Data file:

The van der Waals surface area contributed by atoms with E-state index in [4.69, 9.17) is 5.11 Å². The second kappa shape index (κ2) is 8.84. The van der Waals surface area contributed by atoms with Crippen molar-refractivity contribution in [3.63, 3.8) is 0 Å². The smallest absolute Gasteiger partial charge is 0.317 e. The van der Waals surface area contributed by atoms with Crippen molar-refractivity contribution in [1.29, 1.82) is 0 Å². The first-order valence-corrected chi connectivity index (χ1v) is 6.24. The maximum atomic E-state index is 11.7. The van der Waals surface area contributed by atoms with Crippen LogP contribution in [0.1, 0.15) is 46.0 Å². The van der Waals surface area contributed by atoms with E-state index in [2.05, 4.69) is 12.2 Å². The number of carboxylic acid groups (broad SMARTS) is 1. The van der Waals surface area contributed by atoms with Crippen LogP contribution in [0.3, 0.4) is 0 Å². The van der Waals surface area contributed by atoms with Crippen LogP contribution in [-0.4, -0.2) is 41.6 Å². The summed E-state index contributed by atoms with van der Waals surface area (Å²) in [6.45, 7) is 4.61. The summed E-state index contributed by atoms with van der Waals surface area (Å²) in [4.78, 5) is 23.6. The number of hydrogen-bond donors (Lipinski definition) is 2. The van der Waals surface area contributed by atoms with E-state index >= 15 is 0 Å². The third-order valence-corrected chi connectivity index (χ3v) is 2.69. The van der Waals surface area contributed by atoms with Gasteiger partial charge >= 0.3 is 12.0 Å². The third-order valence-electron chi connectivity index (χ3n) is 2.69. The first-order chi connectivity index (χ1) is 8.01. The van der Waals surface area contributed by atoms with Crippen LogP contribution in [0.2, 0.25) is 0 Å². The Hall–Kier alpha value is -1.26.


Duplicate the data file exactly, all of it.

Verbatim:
The van der Waals surface area contributed by atoms with E-state index in [4.69, 9.17) is 5.11 Å². The second kappa shape index (κ2) is 8.84. The van der Waals surface area contributed by atoms with Crippen molar-refractivity contribution in [3.63, 3.8) is 0 Å². The smallest absolute Gasteiger partial charge is 0.317 e. The van der Waals surface area contributed by atoms with Crippen molar-refractivity contribution in [1.29, 1.82) is 0 Å². The first-order valence-corrected chi connectivity index (χ1v) is 6.24. The maximum atomic E-state index is 11.7. The van der Waals surface area contributed by atoms with Crippen LogP contribution in [0.1, 0.15) is 46.0 Å². The van der Waals surface area contributed by atoms with E-state index in [2.05, 4.69) is 12.2 Å². The number of carboxylic acid groups (broad SMARTS) is 1. The van der Waals surface area contributed by atoms with Crippen LogP contribution in [0.3, 0.4) is 0 Å². The van der Waals surface area contributed by atoms with Crippen LogP contribution in [-0.4, -0.2) is 41.6 Å². The summed E-state index contributed by atoms with van der Waals surface area (Å²) in [6.45, 7) is 4.61. The summed E-state index contributed by atoms with van der Waals surface area (Å²) in [4.78, 5) is 23.6. The number of hydrogen-bond donors (Lipinski definition) is 2. The van der Waals surface area contributed by atoms with E-state index >= 15 is 0 Å². The third-order valence-corrected chi connectivity index (χ3v) is 2.69. The van der Waals surface area contributed by atoms with Gasteiger partial charge >= 0.3 is 12.0 Å². The third-order valence-electron chi connectivity index (χ3n) is 2.69. The first-order chi connectivity index (χ1) is 8.01. The van der Waals surface area contributed by atoms with Crippen LogP contribution in [0.2, 0.25) is 0 Å². The Hall–Kier alpha value is -1.26.